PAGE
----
Along the Mediterranean coast of Libya, a subtropical climate with dry woodlands and steppes supports plant life. In the country's interior, protected valleys provide habitat for plants as well as the rare oases dotted throughout the vast reaches of the Sahara Desert. Libya's native plants survive either with deep root systems and ephemeral life cycles such as sprouting, flowering and dropping seeds within two weeks after a rare rainfall, or by remaining dormant as a bulb or rhizome underground until favorable growing conditions return.
Blooming after rare rainfalls in the desert, tahara (Cornulaca monacantha) is a plant fed upon by camels, according to the Libyan company Temehu Tourism Services. This small woody shrub, a member of the smartweed family, grows about 2 feet tall and 3 to 4 feet wide. The green leaves are tiny, fuzzed and have a spine at their bases, turning yellow as soil moisture wanes and heat increases.
Libyans call this plant branbakh or albranbakh (Calotropis procera), while English names include giant milkweed, apple of Sodom and roostertree. Large, fuzzy gray leaves contain a toxin in their sticky, milky sap. The flower clusters occur on branch tips, comprising many lavender-purple star-like flowers that attract butterflies and bees for pollination. Growing 10 to 15 feet tall, branbakh produces golf ball-sized fruits that are air-filled and disintegrate when pressed.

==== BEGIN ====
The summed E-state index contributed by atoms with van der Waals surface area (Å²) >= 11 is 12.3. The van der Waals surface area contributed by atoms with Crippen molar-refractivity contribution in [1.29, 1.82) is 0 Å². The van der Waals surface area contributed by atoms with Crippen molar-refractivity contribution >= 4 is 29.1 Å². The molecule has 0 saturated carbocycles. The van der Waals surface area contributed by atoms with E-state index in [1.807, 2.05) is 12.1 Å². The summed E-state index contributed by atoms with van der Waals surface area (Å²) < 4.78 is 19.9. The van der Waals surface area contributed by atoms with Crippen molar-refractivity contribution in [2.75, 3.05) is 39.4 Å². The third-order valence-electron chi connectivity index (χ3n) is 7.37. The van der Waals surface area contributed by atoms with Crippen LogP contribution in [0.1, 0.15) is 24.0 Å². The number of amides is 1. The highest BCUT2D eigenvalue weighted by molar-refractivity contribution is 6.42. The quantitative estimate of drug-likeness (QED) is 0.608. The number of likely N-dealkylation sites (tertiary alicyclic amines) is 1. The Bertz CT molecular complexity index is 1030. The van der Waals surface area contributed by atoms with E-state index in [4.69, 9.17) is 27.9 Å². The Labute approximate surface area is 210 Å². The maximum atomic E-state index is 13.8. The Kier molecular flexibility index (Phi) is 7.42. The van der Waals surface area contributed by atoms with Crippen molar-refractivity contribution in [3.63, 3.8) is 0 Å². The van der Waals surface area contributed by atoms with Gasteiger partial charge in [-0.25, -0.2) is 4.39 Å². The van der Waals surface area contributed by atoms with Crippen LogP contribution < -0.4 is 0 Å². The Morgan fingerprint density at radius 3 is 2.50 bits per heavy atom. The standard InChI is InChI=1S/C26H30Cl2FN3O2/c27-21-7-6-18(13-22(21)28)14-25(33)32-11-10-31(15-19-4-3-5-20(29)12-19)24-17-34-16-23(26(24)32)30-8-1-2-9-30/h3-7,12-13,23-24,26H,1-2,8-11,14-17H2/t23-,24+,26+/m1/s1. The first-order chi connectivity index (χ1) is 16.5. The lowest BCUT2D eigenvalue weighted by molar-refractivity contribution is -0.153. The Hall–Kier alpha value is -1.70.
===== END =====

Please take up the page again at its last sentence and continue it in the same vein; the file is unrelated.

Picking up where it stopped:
A source of food and often a sign of a source of water, the date palm (Phoenix dactylifera) is native to northern Libya. In fact, the authors of "An Encyclopedia of Cultivated Palms" state that the date palm was likely originally found naturally only in North Africa until man spread its seeds across to other arid-region areas. This tall palm sports long, gray-blue fronds that have sharp spines. Trees are either male or female in gender. Both genders produce flowers, but only female plants bear the delectable orange fruits.
Along the northern Mediterranean coast of Libya you'll find the oleander (Nerium oleander) growing as a shrub or small tree. Reaching 8 to 20 feet tall and 8 to 12 feet wide, this evergreen plant bears dark green, glossy leaves and beautiful five-petaled flowers of pinkish-red. Oleander tolerates both summer heat and drought as well as the salty air near the ocean.
In western Libya this vining watermelon relative is called alkhad (Citrullus colocynthis) or tadjalt. English names include bitter apple and wild gourd. This annual or perennial herbaceous vine bears lobed, sandpapery textured leaves and rounded fruits that ripen to yellow with a diameter of 4 inches. The fruits taste bitter and are full of seeds and fibers. Only if soil moisture is adequate will plants persist for more than one growing season; the copious number of seeds permits survival by sheer numbers in various habitats across northern Libya.
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